By Trent Jansen
Broached Monster Collection – Pankalangu Credenza | 2017
Queensland walnut, copper, brass and moulded plywood
95H x 200W x 54D (cm)
37.4H × 78.74W × 21.26D (in)
Price Available Upon Request
Broached monsters by Trent Jansen
The vast majority of mainstream Australian mythology commonly used as a foundation for Australian identity is culturally exclusive. Both Indigenous myths, including post-colonial myths and precolonial dreaming stories, and non-indigenous Australian myths, including the bush legend, ANZAC tradition and convict legend, focus on the historical role that the race of authorship has played in building the nation. However, a contemporary understanding of Australian history acknowledges the contribution of both Indigenous and non-indigenous Australians in forging the nation, and the national identity which accompanies it. Instead of perpetuating the same exclusive national myths, perhaps Australians should adopt a national mythology that acknowledges this inclusive understanding of Australian history, a mythology that unites Australians of many backgrounds under a shared Australian identity.
In his book on Australia’s Folklore of Fear, Robert Holden explores pre-colonial ideas of Australia as a Great Southern Land – an imaginary landmass conjured up to counterbalance the continents in the northern hemisphere, as far removed as possible from Britain, the center of the Christian world (Holden, 2001). Holden speaks of Australia as an imaginary world, occupied by unimaginable creatures and monsters.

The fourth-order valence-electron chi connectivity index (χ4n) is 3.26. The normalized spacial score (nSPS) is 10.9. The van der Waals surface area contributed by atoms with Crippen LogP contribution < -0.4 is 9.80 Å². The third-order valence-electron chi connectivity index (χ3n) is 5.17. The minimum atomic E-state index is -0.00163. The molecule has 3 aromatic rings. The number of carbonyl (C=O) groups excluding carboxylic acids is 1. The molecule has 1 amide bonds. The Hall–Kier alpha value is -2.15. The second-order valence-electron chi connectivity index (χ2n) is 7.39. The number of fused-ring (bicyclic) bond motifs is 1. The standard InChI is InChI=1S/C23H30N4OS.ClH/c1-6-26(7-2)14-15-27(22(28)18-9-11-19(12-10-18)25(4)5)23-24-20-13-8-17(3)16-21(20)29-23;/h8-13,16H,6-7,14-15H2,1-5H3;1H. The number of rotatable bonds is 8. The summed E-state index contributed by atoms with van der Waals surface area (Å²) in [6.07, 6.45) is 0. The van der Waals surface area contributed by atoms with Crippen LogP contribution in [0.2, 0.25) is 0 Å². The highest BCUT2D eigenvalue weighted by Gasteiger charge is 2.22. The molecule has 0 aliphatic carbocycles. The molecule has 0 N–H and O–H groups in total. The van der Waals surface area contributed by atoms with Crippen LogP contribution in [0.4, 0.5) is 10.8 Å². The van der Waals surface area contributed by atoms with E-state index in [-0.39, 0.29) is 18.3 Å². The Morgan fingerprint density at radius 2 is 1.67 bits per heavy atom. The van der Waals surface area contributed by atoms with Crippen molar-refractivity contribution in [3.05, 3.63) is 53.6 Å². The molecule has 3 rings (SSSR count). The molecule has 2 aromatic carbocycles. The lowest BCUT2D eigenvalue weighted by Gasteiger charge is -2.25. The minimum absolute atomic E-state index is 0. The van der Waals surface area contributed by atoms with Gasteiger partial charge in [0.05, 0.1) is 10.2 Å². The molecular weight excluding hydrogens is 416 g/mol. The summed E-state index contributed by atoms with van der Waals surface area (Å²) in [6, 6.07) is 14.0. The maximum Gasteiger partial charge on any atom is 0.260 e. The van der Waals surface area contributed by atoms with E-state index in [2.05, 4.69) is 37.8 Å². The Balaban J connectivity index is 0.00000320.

Holden is commenting in part on the mythical creatures that originated in both British and Aboriginal Australian folklore and were shared by the Aboriginal and non-Aboriginal inhabitants of Sydney during the early years of colonisation. Stories of the yahoo, a creature that resembled a slender man, with long white straight hair, extraordinarily long arms and great talons (Unknown 1842), captured the imaginations of the new British settlers, and soon a fear of the yahoo became a common ground between Aboriginal people and British settlers. is fear of a gruesome and vicious creature gained its potency from the folkloric tales that were used to substantiate its existence. These tales were suitably vague, their lack of detail
attributed to the fierce nature of these creatures and the assumption that no one had survived an encounter (Holden, Thomas et al. 2001).
The yahoo “became one of the very few Aboriginal legends to be embraced by the Europeans” (Holden, Thomas et al. 2001, p16), providing a catalyst for conversation between individuals from these two culturally disparate societies and forming some personal links between these communities. Could creature myths like the yahoo once again form the foundation of a united national identity, bring together our culturally disparate population under a single Australian mythology?